With little fanfare, Rizzo chose to let John Lannan walk away and did not extend Edwin Jackson a one-year, $13.3 million qualifying offer. (That decision still mystifies many around the league, who believed there was no chance Jackson would accept the offer. The move cost the Nationals a first-round draft pick and the draft pool money that would have come with it.)
Rizzo filled the fifth starter spot with Dan Haren, perhaps the most accomplished starter available in free agency. By the numbers — a 5.79 ERA and a league-leading 21 homers allowed — he has been perhaps the worst starting pitcher in the majors this season.
Haren’s struggles have been compounded by injuries to Ross Detwiler. The Nationals have gone 15-27 in games started by anyone other than Stephen Strasburg, Gio Gonzalez and Zimmermann.
“The talent is here,” Haren said. “Everyone knows that. It’s just a matter of performing. There’s a lot of guys on the team that need to be better – mostly myself.”
Free agent Rafael Soriano has been a fine closer, saving 25 games in 29 chances. But the Nationals’ reconfiguration of the bullpen still has led to a series of small calamities, culminating with the demotion Friday of Drew Storen, a 25-year-old former first-round pick who once saved 43 games.
Rizzo has admitted the mistake of beginning the season with Zach Duke, who was more accustomed to starting, as their lone left-handed reliever. The call-ups of Ian Krol and Fernando Abad have stabilized the left side of the bullpen, but their presence can’t erase two months of blowups.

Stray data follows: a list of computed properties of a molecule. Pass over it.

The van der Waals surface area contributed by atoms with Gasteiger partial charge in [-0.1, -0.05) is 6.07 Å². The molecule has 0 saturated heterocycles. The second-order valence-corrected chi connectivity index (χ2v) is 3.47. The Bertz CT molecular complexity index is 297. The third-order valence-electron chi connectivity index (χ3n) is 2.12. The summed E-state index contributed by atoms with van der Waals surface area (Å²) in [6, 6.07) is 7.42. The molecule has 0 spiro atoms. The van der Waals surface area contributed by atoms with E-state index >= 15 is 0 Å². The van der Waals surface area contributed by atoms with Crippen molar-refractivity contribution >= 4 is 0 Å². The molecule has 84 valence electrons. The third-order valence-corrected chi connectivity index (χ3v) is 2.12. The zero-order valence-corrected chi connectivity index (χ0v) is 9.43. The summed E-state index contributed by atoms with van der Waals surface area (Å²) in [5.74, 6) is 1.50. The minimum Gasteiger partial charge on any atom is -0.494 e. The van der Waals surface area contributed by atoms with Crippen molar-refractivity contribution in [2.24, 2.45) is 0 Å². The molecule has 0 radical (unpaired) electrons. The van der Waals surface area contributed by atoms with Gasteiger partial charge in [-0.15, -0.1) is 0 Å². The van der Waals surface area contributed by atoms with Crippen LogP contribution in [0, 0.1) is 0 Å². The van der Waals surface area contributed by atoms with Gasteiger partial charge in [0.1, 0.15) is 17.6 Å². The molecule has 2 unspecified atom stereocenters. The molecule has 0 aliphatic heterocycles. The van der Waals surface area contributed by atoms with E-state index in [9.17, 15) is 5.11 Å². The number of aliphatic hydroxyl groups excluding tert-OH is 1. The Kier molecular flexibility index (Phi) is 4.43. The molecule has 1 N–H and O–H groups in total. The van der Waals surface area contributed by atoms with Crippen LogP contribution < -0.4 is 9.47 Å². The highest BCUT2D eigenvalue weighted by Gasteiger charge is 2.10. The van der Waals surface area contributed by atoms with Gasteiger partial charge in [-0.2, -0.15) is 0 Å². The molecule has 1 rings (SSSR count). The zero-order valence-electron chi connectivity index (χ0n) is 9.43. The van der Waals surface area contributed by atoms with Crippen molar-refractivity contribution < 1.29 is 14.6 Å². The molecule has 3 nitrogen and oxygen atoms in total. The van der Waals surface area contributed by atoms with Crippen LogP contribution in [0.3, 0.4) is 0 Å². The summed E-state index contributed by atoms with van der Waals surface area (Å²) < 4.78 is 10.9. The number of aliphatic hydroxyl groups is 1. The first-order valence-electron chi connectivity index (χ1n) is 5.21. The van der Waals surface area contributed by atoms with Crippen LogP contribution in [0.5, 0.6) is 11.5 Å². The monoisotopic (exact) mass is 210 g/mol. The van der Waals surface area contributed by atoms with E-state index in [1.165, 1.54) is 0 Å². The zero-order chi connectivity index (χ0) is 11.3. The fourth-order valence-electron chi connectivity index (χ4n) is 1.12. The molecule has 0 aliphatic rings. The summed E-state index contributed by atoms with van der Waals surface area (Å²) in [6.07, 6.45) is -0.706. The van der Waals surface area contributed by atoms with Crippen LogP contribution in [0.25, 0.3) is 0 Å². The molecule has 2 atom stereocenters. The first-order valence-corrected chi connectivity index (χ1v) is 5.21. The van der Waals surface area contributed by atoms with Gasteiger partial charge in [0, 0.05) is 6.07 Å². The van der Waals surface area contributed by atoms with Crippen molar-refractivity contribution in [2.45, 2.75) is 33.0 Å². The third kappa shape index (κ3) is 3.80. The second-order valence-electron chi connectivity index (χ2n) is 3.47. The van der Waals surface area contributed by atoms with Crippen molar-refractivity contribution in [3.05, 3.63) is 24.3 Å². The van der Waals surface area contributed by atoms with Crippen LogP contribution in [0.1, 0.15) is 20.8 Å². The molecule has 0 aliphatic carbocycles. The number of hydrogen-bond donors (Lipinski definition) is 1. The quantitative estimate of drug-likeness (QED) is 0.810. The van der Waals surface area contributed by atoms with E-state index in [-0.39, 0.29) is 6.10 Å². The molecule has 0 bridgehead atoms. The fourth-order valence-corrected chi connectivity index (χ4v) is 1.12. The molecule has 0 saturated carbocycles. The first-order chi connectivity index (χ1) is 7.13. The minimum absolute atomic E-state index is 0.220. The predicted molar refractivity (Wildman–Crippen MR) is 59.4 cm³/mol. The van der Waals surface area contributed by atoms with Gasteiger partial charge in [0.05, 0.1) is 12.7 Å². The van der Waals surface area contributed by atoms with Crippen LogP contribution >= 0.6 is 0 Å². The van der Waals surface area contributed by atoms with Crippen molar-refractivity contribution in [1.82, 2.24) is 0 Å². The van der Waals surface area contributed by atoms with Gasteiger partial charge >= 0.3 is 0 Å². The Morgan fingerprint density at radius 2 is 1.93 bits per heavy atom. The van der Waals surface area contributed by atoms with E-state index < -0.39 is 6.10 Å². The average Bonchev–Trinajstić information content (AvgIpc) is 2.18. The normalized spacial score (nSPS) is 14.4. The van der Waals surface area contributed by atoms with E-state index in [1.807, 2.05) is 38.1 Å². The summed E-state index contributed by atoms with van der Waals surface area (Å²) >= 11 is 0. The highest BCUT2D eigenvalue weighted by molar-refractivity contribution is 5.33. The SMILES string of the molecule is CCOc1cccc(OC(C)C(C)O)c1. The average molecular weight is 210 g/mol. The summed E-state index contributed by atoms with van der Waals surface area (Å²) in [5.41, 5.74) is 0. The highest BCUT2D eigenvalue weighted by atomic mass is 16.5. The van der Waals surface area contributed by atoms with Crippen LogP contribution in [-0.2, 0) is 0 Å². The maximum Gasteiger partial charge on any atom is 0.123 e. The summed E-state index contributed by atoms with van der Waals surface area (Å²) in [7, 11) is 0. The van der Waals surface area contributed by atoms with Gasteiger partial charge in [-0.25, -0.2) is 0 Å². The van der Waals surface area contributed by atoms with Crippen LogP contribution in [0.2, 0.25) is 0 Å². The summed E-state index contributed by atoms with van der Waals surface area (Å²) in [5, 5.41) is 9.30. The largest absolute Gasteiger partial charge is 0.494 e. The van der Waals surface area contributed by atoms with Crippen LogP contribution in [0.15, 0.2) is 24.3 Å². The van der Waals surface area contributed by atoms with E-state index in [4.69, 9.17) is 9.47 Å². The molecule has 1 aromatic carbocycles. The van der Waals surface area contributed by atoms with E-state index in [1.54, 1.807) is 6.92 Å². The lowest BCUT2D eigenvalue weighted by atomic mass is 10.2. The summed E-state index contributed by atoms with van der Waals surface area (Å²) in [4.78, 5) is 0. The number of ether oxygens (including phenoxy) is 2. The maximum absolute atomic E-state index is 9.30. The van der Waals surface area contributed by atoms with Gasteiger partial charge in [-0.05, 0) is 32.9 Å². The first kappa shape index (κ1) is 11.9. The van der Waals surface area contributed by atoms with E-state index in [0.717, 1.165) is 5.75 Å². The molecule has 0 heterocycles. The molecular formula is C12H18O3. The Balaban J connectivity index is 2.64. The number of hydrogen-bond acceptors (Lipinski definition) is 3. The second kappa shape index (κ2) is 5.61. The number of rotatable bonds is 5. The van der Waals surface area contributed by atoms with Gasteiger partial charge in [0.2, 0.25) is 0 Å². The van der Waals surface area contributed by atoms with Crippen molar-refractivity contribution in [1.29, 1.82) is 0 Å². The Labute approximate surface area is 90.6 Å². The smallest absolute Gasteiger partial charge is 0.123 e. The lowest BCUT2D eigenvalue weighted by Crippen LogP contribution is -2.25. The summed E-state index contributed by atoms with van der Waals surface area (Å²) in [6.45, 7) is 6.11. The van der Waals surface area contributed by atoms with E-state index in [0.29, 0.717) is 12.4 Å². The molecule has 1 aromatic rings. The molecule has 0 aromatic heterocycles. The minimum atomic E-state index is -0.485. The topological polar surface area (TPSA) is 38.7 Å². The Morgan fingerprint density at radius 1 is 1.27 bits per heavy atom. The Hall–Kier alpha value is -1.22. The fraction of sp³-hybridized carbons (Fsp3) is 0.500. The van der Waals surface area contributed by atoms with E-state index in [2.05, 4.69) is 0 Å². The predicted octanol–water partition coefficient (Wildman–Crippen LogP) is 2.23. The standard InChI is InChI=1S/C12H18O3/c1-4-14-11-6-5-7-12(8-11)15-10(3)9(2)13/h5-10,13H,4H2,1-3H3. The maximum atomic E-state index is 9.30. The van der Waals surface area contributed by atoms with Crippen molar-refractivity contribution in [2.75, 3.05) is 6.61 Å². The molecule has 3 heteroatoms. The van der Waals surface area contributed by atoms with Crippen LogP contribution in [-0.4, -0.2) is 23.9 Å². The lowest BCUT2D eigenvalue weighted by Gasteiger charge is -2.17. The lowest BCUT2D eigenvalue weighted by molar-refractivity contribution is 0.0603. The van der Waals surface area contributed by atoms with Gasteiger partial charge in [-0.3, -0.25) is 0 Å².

Johnson’s usage of his relievers has been questionable in some ways. Despite Storen’s struggles, he leads the team with 47 appearances. Clippard clearly has been the Nationals’ best reliever, but in crucial spots Storen has more appearances. Clippard has pitched in 46 games, and only 18 appearances have come in high-leverage situations, according to Baseball-Reference.com.
The Nationals were expected to have one of the best defenses in the majors. They have instead been one of the worst. The Nationals rank 23rd in UZR, the catch-all defensive metric used by FanGraphs.com, and their 73 errors are tied for the fourth most in the majors.
Zimmerman’s throwing has improved from an early-season crisis, but he leads the majors with 11 throwing errors, and his 16 total errors are one off the league high. LaRoche, a Gold Glover in 2012, has been below average — FanGraphs rates him 23rd out of 25 first basemen to play at least 500 innings.
The root of the shortcomings has been difficult to find. During one rough defensive patch over the weekend, one scout who follows the Nationals texted, “When did they start playing like the Bad News Bears?”
The best explanation also may be the simplest: The Nationals haven’t met expectations because the expectations were set too high.
Despite the constellation of young stars and reliable veterans on their roster, few had elite track records. Only two players — Gonzalez and Haren — had been selected to multiple all-star teams. Only LaRoche and Jayson Werth had finished top 10 in a season MVP voting.
In the spring, the incandescent memories of the second half of 2012 still held prominence. They scored 4.8 runs per game in the second half of the season, riding career performances from LaRoche, Desmond, Kurt Suzuki, the entire bench — too many hitters to name. It may have been asking too much to duplicate a charmed confluence.
Even if the Nationals can’t say why they’re at this point, they now must figure out how to pull themselves out. Two months remain, and the weak National League East has kept alive their chances to crawl back into contention.
“The longer that we struggle, the more pressure we’re going to put on ourselves, the more that we have to fight to get out of it,” Haren said. “Time is running out. We were saying months ago that we’ve got plenty of time. But the games are dwindling.”